For reasons too complicated and sordid to go into here, JazzFest got big about a decade ago.
Instead of an essentially indigenous festival, featuring the music of New Orleans and Louisiana, plus national acts with ties to its focus, it went nationwide pop.
In the old days, there would be no My Morning Jacket or Pearl Jam or Red Hot Chili Peppers, as this year, or Eagles or Counting Crows or Elton John or Bon Jovi as in recent years.
The byproduct of that shift, nay, the product itself, has been bigger crowds and more “success.” Meaning the Jazz & Heritage Foundation, which owns the Fest, gets more money that ever.
Many of the actual byproducts haven’t been so positive.
The crowds can be so huge, unengaged and without focus that it impedes the ability for listeners to laser in on acts they wish to savor on the big stages. There’s more sound bleed between stages, which in some instances is not a good thing at all.
As when Pearl Jam starts, and the DeJohnette, Coltrane, Garrison set at the Jazz Tent gets Eddie Vettered. Everybody does not need to hurt.
Other than the humongous crowds, which, like yesterday, are starting to get to me, my personal biggest peeve is that the sound at some of the stages isn’t as good as it used to universally be. Until five years or so ago, I would always mention, when talking Fest to people, how righteous the sound always is.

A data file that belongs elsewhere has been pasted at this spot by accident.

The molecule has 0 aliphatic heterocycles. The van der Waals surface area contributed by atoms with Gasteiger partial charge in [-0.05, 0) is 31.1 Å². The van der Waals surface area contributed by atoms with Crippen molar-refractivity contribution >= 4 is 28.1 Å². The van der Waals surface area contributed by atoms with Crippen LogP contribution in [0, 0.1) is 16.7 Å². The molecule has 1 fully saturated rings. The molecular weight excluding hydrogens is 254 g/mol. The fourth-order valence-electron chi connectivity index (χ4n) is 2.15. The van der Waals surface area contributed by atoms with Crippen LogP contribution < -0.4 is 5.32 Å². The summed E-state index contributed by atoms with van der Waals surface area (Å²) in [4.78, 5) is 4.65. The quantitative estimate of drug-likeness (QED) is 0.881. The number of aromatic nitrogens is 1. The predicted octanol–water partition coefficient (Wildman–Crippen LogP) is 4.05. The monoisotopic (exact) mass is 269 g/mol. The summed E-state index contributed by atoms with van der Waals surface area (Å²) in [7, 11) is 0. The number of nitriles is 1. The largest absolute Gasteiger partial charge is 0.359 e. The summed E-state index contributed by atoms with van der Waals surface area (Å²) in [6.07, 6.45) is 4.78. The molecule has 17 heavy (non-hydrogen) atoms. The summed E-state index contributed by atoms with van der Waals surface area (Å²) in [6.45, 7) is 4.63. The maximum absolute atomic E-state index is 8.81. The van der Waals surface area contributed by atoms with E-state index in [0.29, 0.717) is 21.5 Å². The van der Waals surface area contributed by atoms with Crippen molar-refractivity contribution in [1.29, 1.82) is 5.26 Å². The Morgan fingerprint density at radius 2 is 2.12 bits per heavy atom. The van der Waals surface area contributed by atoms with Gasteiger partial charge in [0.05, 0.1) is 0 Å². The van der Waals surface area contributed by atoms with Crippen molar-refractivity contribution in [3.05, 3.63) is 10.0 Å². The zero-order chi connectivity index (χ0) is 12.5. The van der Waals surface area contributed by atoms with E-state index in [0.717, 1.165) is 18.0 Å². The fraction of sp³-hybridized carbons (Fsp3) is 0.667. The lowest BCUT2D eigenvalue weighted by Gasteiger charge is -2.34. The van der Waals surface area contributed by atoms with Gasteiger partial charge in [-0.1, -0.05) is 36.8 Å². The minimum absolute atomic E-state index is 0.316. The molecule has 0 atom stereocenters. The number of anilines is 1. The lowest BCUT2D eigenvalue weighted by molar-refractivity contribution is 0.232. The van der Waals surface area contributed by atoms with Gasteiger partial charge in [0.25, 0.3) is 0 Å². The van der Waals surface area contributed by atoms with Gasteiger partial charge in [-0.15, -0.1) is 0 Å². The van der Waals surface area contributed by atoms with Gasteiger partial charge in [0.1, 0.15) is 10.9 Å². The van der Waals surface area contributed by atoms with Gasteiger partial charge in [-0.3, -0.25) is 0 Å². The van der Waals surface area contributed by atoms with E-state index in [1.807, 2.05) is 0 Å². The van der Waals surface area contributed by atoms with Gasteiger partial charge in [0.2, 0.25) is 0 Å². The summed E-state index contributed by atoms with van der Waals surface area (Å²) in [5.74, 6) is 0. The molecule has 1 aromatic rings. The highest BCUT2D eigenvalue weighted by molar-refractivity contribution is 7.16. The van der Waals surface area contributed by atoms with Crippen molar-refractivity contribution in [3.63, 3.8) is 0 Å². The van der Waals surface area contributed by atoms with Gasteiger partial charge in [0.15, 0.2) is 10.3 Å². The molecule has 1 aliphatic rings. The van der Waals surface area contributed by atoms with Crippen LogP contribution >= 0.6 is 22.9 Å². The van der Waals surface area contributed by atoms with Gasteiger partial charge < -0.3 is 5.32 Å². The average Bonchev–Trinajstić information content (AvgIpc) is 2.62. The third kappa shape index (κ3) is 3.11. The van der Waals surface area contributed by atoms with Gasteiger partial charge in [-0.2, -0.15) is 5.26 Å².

Reggae legend Alpha Blondy (& the Solar System) was one of my must sees Saturday afternoon, at the Congo Square stage. I grabbed my first chocolate sno ball of the day and headed over, arriving about five minutes before the scheduled start.
They couldn’t get the sound right, and the set was delayed a half an hour. Of course, the crowd was patient, and you could always go to one of the nine other stages, but . . .
I was reminded of a situation at the same stage several years back, when they never could get Grammy winner Esperanza Spalding’s stand up bass miced up. She had to play an electric bass her whole set.
Fortunately, they finally got the sound system working yesterday, but it wasn’t a good thing.
Thanks for allowing me to vent.
My pal described Rastafarian Blondy’s music, with a big, bold band and backup singers with sumptuous harmonies, as acid reggae.
Indeed it is.
Danceable. Political. Often in what sounded like tongues. (Was that Hebrew he was singing?) Ever charismatic. And all enveloping.
It was big and bold and boffo.
And, unfortunately too short a set, because they had to get back on schedule, with Mystikal and Maxwell still to play on that stage. Much to Mr. Blondy’s chagrin, when they essentially had to cut him off.
Oh, there I go complaining again. Sorry.
But in the middle of it, it was righteous. Most all of us were dancing.
I was reminded of perhaps my favorite Congo Square experience ever, years, decades ago. Mahalatini & the Mahotella Queens had everybody — literally every person in the packed crowd — dancing til we were a sweaty mass and our dogs were yelping.
Alpha Blondy sure got this old fart off his stool.
And the psychedelic reggae and horns — the Solar System, a perfect band name for this group — carried us through some Big Bangs, Black Holes, Galaxies Far Far Away and back.